The hunters and fishermen also used plummets. These objects were ground from heavy lumps of magnetite, hematite, limonite, and occasionally other stones. Shaped like plumb bobs or big teardrops, plummets often had encircling grooves or holes drilled in the small end to aid in attachment. Some archaeologists consider plummets to be bola weights, but they were more likely weights for cast and gill fishing nets.
Other kinds of hunting devices, such as deadfalls, snares, and traps, were probably used by Poverty Point hunters, but because they were made of perishable wood, their use can only be inferred from the presence of bones of nocturnal animals among food remains. The presence of fishbones, ranging from tiny minnows to giant gar, suggests that fishermen used some technique, such as poisoning or muddying, for mass catches.
Other kinds of tools undoubtedly were used to obtain food, but we cannot identify with certainty which of the many other chipped and ground artifacts may have been used. Gathering plant foods, such as nuts, acorns, seeds, fruits, berries, greens, and vegetables, probably did not require any tools. Digging edible roots would have required some sort of tool, but it need not have been anything other than a convenient pointed stick. Stone hoes have been found at several Poverty Point villages. Some of these objects have coatings which look like melted glass or thick shellac. The coatings are called sickle-sheen and formed when hoes chopped through sod.
Foods were prepared with a variety of implements. Animals were butchered with heavy chipped stone bifaces (or cleavers) and sharp flakes or blades (knives). Battered rocks, pitted stones, and mortars served to pound nuts, acorns, and seeds into flour and oil.
Food was cooked in open hearths and earth ovens. The earth oven was an ingenious Poverty Point invention. A hole was dug in the ground, hot "clay balls" were packed around the food, and the pit was covered. Ovens efficiently regulated heat and conserved energy. "Clay balls" were hand-molded; fingers, palms, and sometimes tools were used to fashion dozens of different styles. Although they are often referred to as "clay balls," they are not really balls, and they are made of silt, not clay. These objects are distinguishing hallmarks of Poverty Point culture. They are so common that archaeologists call them Poverty Point objects.
Some archaeologists have cooked in earth ovens, made like those at Poverty Point. They found, if they always put the same number of Poverty Point objects in the oven every time they cooked, that the shapes (cylindrical, biconical, spheriodial, etc.) controlled how hot the pit got and how long it stayed hot. Using different shaped objects was apparently the cooks' means of regulating cooking temperature, just like setting the time and power level in modern microwave ovens.
Poverty Point Objects
Poverty Point peoples had a variety of vessels for cooking, storage, and simple containment. They used pots and bowls made of stone and baked clay. Stone vessels were chiseled out of soapstone (a dense soft rock) and sandstone at the rock quarries. Tons of soapstone were imported to the Poverty Point site from quarries in northern Georgia and Alabama. Most stone vessels were plain, but a few had decorations and small handles. One notable soapstone fragment was decorated with a bas-relief of a bird and another with a panther. Holes drilled along the edges of some fragments show that cracked vessels were often repaired by lacing them back together. Broken pieces also were made into beads, pendants, and, sometimes, plummets.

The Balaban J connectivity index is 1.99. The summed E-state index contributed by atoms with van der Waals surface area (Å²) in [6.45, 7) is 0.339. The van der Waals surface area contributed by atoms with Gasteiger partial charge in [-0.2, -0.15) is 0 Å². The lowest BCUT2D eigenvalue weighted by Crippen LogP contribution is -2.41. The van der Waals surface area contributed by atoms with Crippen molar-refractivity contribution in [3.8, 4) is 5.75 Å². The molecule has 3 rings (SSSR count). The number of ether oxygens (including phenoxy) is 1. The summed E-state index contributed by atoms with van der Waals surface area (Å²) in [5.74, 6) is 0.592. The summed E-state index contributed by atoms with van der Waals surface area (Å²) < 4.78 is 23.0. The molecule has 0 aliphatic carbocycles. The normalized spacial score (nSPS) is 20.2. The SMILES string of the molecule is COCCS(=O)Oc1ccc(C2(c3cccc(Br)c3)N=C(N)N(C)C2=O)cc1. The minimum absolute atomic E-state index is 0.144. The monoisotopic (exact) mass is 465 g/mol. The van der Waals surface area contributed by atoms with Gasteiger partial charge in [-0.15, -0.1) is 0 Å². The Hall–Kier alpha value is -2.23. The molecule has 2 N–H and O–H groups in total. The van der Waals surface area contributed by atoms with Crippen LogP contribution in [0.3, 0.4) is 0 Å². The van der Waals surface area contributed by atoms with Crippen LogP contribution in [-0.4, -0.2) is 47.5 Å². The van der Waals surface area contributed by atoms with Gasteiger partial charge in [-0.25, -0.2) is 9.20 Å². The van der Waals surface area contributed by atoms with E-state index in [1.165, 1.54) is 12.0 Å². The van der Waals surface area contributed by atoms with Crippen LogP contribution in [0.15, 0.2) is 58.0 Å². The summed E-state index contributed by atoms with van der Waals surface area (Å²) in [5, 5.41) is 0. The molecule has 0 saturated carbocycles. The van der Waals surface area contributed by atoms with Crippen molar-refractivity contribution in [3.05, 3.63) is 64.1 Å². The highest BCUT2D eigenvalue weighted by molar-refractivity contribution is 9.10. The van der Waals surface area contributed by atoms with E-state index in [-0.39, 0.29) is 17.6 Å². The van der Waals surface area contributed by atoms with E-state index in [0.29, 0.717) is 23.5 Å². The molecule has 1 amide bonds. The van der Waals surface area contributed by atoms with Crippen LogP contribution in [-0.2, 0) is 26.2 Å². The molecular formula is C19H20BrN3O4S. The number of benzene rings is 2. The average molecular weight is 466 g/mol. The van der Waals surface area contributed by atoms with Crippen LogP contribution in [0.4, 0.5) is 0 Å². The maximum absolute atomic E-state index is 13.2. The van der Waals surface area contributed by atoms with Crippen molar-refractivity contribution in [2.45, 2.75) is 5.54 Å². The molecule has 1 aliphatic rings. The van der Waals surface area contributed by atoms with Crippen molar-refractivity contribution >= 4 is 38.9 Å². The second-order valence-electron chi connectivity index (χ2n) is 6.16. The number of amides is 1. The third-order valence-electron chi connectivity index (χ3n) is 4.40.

Poverty Point clay vessels mark the first appearance of pottery in the Lower Mississippi Valley. Archaeologists accord great historical significance to this event. James Ford argued that Poverty Point pottery making derived from Indians in South or Central America and was passed on through people living along the Atlantic and eastern Gulf coasts of North America. Ned Jenkins suggested that knowledge of pottery came from Alabama as a spin-off of soapstone trade. Recent excavations at the Poverty Point site suggest thatPoverty Point people started designing pottery independently of the other southern centers of early pottery. This conclusion is based on new archaeological evidence showing that some Poverty Point pottery was made before soapstone containers and eastern-style pottery arrived at the site. There are site-to-site differences in Poverty Point pottery. Some pottery contains plant fibers, like early ceramics in other parts of the South. Some contains sand and grit, bone particles, concretions, and/or hard lumps of clay; some contains no additions or impurities. It is just pure clay or löess (a fine, silty, wind-deposited sediment). Some archaeologists think sand, bone, and other things were intentionally added to the wet clay as temper, additives designed to prevent breaking when pots were fired. Other archaeologists suspect the included particles are natural and just happened to be in the dirt selected to make the pottery. If the inclusions were natural, it suggests that potters were merely using the handiest supply of suitable material, no matter what it contained. Such a practice seems to be in keeping with the first groping efforts of a new technology. Most Poverty Point pottery was plain, but decorations sometimes were made by lightly pressing objects or fingernails into the damp clay, by rocking simple tools back and forth, and by pinching or incising patterns into the surface. Many other tools were used in the everyday tasks of building houses, doing odd jobs, and making other tools. We know Poverty Point peoples used stone tools for these jobs and probably also used wood, bone and antler ones, as well. Most of these were very similar to those used by earlier Archaic people. Hammerstones, whetstones, polishers, and other tools required little or no preparation, beyond selecting a suitable rock. Ground Stone Tools Fabricated tools include gouges, adzes, axes, and drills. These objects were chipped from large pieces of gravel or big flakes. The working edges of these tools often bear polish or tiny scratches, which confirm they were used for chopping, carving, digging, and drilling. Some of these items, especially celts and adzes (cutting tools with the blades set at right angles to the handles), have counterparts made of ground and polished stone. These ground tools were made by chipping, battering, grinding, and polishing in combination or singly. Another group of chipped stone artifacts is quite abundant at the Poverty Point and Jaketown sites and occurs in respectable numbers at other Poverty Point villages. These curious objects are called microliths (meaning small stones), and the most common type is a Jaketown perforator. Perforators are made from flakes and blades (specialized flakes at least twice as long as they are wide with parallel sides); one end is expanded and the other is pointed. They look like small car keys. They were first presumed to be drills or punches, but when modern experiments showed that they could be made by whittling antler, bone, and even wood, they came to be regarded as worn-out scrapers. However, archaeologist Sam Brookes found the end of a perforator lodged in the bottom of an unfinished hole in a stone tablet, suggesting that the original assumption was correct.